Now, I don’t claim myself to be an expert on game design – and for that matter, no one should. However, I have been reviewing and analyzing MMOs with Lore Hound for the last two years, have taken some game design classes, designed my own games, and given the fact Sephalon and I are essentially designing an MMO for Amalos, I have a bit more insight than usual.
I’ve gone over and over in my head this past month all the elements and design choices studios have made to create MMOs since we’ve had numerous launches this year. What I’ve come up with, as a designer and a player, is the list below.
They’re not hard set choices, either, so please, give feedback in the comments below. It’ll allow me to become a better designer, and who knows, if I do end up using this, you’ll have had input in the creation!
- Payment Model
- Initial Purchase
The initial investment should, and will, be low. One of the major set-backs I’ve had about jumping into a new MMO is the $40-60 dump I have to pour into just the first month of play. Since I’m married to another gamer, double that, and you see why we’re hesitant.
I’d set it no higher than $45 with one month of play free.
Each expansion would only be $30. Period.
There are different types of models I’m considering, but all are open options.
- Subscription Models:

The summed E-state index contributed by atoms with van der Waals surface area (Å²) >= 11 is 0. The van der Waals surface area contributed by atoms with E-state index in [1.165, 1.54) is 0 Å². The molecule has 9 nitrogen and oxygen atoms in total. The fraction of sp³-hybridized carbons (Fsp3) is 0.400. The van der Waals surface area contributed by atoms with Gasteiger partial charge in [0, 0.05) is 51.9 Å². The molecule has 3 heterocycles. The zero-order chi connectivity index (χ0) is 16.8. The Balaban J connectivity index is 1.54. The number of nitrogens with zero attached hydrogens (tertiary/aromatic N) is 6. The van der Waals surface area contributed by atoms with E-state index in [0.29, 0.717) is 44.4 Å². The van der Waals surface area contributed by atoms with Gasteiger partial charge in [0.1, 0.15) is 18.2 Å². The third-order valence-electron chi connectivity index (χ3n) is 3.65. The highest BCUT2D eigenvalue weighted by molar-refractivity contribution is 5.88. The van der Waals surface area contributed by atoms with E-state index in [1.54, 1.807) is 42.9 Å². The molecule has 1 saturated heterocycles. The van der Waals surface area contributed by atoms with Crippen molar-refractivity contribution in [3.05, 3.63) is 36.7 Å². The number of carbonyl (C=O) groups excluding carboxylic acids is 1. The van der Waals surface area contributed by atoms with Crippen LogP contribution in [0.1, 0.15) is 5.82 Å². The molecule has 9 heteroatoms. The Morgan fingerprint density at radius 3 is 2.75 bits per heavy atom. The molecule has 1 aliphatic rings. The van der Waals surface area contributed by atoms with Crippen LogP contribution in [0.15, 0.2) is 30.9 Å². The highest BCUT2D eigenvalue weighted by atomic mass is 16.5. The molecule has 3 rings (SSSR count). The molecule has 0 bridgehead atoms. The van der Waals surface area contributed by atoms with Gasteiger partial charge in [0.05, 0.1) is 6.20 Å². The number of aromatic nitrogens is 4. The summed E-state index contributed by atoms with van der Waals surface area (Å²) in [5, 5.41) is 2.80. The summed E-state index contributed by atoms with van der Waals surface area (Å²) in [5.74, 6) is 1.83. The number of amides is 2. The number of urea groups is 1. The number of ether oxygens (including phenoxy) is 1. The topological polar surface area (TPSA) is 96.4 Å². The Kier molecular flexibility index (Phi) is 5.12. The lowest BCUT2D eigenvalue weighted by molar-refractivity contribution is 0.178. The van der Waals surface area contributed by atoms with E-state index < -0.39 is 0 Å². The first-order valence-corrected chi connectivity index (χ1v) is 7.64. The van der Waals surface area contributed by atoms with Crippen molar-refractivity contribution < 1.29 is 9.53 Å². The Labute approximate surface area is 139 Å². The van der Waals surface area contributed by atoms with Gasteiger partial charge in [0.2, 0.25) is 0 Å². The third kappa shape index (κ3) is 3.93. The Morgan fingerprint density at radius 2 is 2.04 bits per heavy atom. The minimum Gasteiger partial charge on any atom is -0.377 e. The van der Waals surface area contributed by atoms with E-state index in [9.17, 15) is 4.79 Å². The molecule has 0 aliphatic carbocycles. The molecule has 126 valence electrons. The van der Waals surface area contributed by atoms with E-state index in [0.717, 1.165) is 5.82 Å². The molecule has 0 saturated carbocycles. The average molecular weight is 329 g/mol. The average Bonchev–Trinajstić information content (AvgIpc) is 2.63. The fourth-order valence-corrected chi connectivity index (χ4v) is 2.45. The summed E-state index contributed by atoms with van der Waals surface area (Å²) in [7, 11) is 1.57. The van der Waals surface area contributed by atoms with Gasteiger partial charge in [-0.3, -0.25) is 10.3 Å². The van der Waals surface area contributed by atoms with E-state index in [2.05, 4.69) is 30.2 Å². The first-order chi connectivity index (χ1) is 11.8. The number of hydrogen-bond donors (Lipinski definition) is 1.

F2P – Micro-transactions:
It’s a valid option, but one I’m never fully privy too. It’s probably from the fact that I’ve never used the market systems because of lack of money, so I always played the basic game as-is.
This option would give more room to grow, and is easier to manage. Jagex uses this model for Runescape, and it seems to work pretty damn well for them. I’m more open to this model versus straight F2P as it provides a steady, stable stream of income to the development and allows for regular development cycles.
Ah, the feature of all “AAA” titles. The system works; not as well as it used to, but it still does. Star Wars: The Old Republic, TERA, and The Secret World all use the model, and the same price tag. I think the days are gone, though, for the $15 tag.
If I was to use this model, along with Premium version, it would be no higher than $10 and no less than $5 a month.